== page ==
By 410, the Roman army had been withdrawn to defend Rome. In the mid-ninth century, the Vikings were raiding the Northumbrian coast north of Eoforwic. They captured the York in 867, made it their capital (Jorvik) and covered the ruined Roman walls with massive earth ramparts. These were later extended to include the suburbs.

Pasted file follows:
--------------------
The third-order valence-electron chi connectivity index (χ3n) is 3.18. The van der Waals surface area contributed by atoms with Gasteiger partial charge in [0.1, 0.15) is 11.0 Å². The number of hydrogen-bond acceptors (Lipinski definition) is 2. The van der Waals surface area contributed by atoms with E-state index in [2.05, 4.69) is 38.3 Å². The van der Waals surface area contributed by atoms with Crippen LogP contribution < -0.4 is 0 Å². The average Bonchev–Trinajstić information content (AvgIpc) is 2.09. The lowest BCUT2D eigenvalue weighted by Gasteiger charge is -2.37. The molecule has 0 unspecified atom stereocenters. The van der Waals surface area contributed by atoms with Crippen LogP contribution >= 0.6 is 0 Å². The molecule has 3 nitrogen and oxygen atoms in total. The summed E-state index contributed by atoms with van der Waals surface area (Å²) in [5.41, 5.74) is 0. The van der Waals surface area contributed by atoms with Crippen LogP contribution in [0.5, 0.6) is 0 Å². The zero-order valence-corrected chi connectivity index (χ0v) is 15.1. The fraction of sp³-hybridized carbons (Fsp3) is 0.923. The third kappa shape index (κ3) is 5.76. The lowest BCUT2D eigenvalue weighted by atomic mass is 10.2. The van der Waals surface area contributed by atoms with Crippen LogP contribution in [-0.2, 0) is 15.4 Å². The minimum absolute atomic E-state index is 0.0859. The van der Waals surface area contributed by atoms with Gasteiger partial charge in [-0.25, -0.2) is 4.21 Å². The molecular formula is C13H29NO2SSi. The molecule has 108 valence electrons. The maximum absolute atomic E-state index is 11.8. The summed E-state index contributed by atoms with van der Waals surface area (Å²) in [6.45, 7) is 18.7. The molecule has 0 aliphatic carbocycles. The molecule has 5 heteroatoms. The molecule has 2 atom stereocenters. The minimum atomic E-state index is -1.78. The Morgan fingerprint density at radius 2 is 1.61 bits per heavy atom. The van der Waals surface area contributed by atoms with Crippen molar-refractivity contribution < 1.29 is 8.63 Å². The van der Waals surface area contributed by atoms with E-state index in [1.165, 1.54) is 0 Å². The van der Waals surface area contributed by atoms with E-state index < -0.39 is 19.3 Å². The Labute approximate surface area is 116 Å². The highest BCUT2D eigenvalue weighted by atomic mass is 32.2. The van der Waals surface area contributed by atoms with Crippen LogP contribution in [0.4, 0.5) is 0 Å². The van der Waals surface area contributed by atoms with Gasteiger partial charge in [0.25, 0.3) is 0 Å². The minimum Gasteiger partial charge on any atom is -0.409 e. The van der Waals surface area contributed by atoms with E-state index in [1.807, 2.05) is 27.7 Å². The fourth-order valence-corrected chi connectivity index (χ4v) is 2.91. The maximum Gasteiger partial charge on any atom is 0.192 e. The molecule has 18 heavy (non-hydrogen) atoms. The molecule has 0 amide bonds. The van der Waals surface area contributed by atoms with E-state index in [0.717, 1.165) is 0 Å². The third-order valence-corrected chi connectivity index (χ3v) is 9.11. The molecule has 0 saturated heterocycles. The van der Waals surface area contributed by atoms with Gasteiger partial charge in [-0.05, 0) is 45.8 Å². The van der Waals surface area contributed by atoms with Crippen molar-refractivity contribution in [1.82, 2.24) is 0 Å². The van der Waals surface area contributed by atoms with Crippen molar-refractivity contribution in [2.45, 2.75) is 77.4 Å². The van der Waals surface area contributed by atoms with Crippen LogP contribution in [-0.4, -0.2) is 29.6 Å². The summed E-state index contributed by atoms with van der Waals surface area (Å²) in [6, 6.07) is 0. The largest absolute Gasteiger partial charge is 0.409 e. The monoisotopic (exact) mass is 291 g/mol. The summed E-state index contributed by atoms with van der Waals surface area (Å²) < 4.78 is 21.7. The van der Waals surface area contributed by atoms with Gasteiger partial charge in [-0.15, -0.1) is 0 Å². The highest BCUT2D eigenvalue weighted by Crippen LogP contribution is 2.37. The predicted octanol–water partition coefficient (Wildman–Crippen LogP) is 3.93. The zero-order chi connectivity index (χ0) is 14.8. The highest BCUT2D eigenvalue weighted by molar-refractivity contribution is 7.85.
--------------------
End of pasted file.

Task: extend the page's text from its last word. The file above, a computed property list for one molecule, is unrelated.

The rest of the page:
The Marygate area was known as Earlsburh – the Earl’s residence – which comprised a fortified residential complex for the Earls of Northumbria. This complex was based on the Roman fortress annex and later defined the St Mary’s Abbey Precinct.
There is scant archaeological evidence of Anglian York. The 'Anglian' Tower in Museum Gardens may actually date to the late Roman period.